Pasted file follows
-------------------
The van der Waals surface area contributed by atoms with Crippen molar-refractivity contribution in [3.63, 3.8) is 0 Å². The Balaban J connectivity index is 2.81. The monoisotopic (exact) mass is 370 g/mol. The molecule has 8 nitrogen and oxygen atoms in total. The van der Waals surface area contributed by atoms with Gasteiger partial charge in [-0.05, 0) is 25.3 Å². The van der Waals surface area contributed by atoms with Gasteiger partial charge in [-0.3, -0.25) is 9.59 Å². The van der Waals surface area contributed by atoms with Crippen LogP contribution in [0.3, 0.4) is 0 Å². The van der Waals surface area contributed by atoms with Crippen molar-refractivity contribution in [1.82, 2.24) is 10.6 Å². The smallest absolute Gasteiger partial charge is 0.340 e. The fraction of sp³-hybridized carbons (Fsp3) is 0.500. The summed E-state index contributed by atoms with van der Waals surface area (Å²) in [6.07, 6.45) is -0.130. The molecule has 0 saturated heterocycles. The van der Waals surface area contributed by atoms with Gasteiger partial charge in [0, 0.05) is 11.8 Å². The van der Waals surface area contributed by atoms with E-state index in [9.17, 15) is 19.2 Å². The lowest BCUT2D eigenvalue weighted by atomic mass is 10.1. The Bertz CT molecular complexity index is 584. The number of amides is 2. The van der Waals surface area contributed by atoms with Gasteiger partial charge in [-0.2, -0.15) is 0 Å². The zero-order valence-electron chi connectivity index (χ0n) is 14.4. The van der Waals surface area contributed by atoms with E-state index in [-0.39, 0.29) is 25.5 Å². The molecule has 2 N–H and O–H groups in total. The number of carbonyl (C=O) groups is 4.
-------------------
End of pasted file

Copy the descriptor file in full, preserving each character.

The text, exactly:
The van der Waals surface area contributed by atoms with Crippen molar-refractivity contribution in [3.63, 3.8) is 0 Å². The Balaban J connectivity index is 2.81. The monoisotopic (exact) mass is 370 g/mol. The molecule has 8 nitrogen and oxygen atoms in total. The van der Waals surface area contributed by atoms with Gasteiger partial charge in [-0.05, 0) is 25.3 Å². The van der Waals surface area contributed by atoms with Gasteiger partial charge in [-0.3, -0.25) is 9.59 Å². The van der Waals surface area contributed by atoms with Crippen LogP contribution in [0.3, 0.4) is 0 Å². The van der Waals surface area contributed by atoms with Crippen molar-refractivity contribution in [1.82, 2.24) is 10.6 Å². The smallest absolute Gasteiger partial charge is 0.340 e. The fraction of sp³-hybridized carbons (Fsp3) is 0.500. The summed E-state index contributed by atoms with van der Waals surface area (Å²) in [6.07, 6.45) is -0.130. The molecule has 0 saturated heterocycles. The van der Waals surface area contributed by atoms with Gasteiger partial charge in [0, 0.05) is 11.8 Å². The van der Waals surface area contributed by atoms with E-state index in [9.17, 15) is 19.2 Å². The lowest BCUT2D eigenvalue weighted by atomic mass is 10.1. The Bertz CT molecular complexity index is 584. The number of amides is 2. The van der Waals surface area contributed by atoms with Gasteiger partial charge in [-0.2, -0.15) is 0 Å². The zero-order valence-electron chi connectivity index (χ0n) is 14.4. The van der Waals surface area contributed by atoms with E-state index in [-0.39, 0.29) is 25.5 Å². The molecule has 2 N–H and O–H groups in total. The number of carbonyl (C=O) groups is 4.